parent.insertBefore(child, anchor)
    } else {
      parent.appendChild(child)
    }
  },
})

Running the code again shows this working:

<body>
  <div id="app">
    <div style="background-color: blue;">ok</div>
  </div>
</body>

Customizing createText

The <div style="background-color: blue;">ok</div> may be inserted by insert, but it also uses another method in the renderer; createText, to create the ok text. Let’s modify createText to always append a ! to the text. Note I wrapped the ok in App in an array, to force Vue to create a new text node instead of just setting innerHTML.

const { createApp } = createRenderer({
  ...nodeOps,
  patchProp,
  createText: (text) => {
    return document.createTextNode(`${text}!`)
  },
  insert: (child, parent, anchor) => {
    child.style = "background-color: blue" 
    if (anchor != null) {
      parent.insertBefore(child, anchor)
    } else {
      parent.appendChild(child)
    }
  },
})

// ...

const App = {
  render() {
    return h('div', ['ok'])
  }
}

This gives us:

<body>
  <div id="app">
    <div style="background-color: blue;">ok!</div>
  </div>
</body>

Great. Let’s move on to something a more practical.

Stub Renderer

Vue Test Utils has a feature that lets you stub out a component. This is useful if you have a component you don’t want to render, because it does some API calls, or has some side effect you don’t want in your tests. You can also use shallowMount to stub out all children. We can’t accomplish this in the any of the methods we pass to createRenderer though; by that point, Vue has compiled custom components, and we are just working with raw DOM elements. instead, let’s modify the h function to support stubbing out components. h has a ton of different signatures, see the full implementation in @vue/runtime-core here.

We will import it by doing import * as DOM from '@vue/runtime-core. If we just do import { h } from '@vue-runtime/core, we will not be able to override it. For now, let’s just add some console.log.

import * as DOM from '@vue/runtime-dom'
const originalH = DOM.h
DOM.h = (...args) => {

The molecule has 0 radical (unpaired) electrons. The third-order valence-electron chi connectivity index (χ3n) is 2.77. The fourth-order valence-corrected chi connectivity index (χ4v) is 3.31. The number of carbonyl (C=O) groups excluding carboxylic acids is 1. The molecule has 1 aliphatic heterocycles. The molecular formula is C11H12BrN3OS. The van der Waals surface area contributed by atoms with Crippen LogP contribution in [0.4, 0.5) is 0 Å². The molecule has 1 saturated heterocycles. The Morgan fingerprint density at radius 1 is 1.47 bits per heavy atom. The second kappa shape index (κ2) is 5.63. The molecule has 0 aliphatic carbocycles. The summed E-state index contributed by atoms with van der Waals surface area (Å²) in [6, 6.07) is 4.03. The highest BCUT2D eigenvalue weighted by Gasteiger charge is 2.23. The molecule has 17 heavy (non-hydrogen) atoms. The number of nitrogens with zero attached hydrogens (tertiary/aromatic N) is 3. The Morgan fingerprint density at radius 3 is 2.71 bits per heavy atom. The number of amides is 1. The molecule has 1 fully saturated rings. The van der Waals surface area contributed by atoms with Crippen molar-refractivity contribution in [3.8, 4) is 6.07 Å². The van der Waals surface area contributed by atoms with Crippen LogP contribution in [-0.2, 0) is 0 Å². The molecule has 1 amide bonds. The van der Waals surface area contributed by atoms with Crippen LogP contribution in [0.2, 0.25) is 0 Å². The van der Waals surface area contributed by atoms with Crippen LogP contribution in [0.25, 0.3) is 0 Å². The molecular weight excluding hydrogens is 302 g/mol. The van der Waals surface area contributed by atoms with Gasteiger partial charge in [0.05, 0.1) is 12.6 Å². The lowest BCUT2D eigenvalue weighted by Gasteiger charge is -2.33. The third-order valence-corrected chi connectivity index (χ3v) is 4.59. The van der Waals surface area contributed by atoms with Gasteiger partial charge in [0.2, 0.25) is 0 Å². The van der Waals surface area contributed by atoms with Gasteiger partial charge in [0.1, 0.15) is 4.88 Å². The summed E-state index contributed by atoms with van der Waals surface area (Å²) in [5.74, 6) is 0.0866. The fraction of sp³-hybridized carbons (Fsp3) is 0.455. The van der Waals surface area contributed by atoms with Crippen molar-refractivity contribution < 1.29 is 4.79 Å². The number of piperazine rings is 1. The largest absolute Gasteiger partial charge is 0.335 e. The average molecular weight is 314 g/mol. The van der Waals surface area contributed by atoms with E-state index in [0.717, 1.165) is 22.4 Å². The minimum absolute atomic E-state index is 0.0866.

console.log(args)
  return originalH(...args)
}

Running this, we get [ 'div', [ 'ok' ] ]. The first argument is the tag, the second is the children. Makes sense - we pass in h('div', ['ok']). Let’s add a custom component, and see what happens:


const Hello = {
  mount() {
    console.log('Mount')
  },
  render() {
    return h('div', 'Custom Component')
  }
}

const App = {
  render() {
    return h('div', h(Hello))
  }
}

Running this gives us a whole bunch of stuff. The interesting part is args[0] for the custom component:

[ { mount: [Function: mount], render: [Function: render] } ]

The first argument is the component itself - in our case, it’s an object with mount and render functions. Let’s say we wanted to stub out Hello - we can do a check here:

import * as DOM from '@vue/runtime-dom'
const originalH = DOM.h
DOM.h = (...args) => {
  if (args[0] === Hello) {
    return originalH('stub')
  }
  return originalH(...args)
}

Now we get:

<body>
  <div id="app">
    <div style="background-color: blue;">
      <stub style="background-color: blue;"></stub>
    </div>
  </div>
</body>

The stub still gets the style. This shows was I said earlier - the functions passed into createRenderer are run on the raw DOM elements, after the custom components have been compiled by Vue. Note that the console.log in mount no longer triggers - this is correct behavior for a stub, we should not be calling any of it’s methods or lifecycle hooks.

We could improve the stub h function by checking if the component has a name, and rendering ${name}-stub. Then we’d get:

<body>
  <div id="app">
    <div style="background-color: blue;">
      <hello-stub style="background-color: blue;"></hello-stub>
    </div>
  </div>
</body>

Which looks a little nicer.

Improvements

There are some improvements for this stub renderer - namely, we’d want to have an array of stubs that we check against, instead of hardcoding args[0] === Hello - it would be nice if the user could define their own custom stub render function, for example they might want to render something different, like a component designed specifically for testing or assertions. We also had to modify the Vue source to expose nodeOps - maybe there is a way to extend the DOM renderer without this.

Conclusion

We’ve seen how you can build, or extend, a custom renderer with Vue’s new modular structure. I’d like to look at a more robust custom renderer in the future, perhaps something relating to SVG or Canvas. Digging into a complex code base can be daunting, but experimenting is the best way to learn.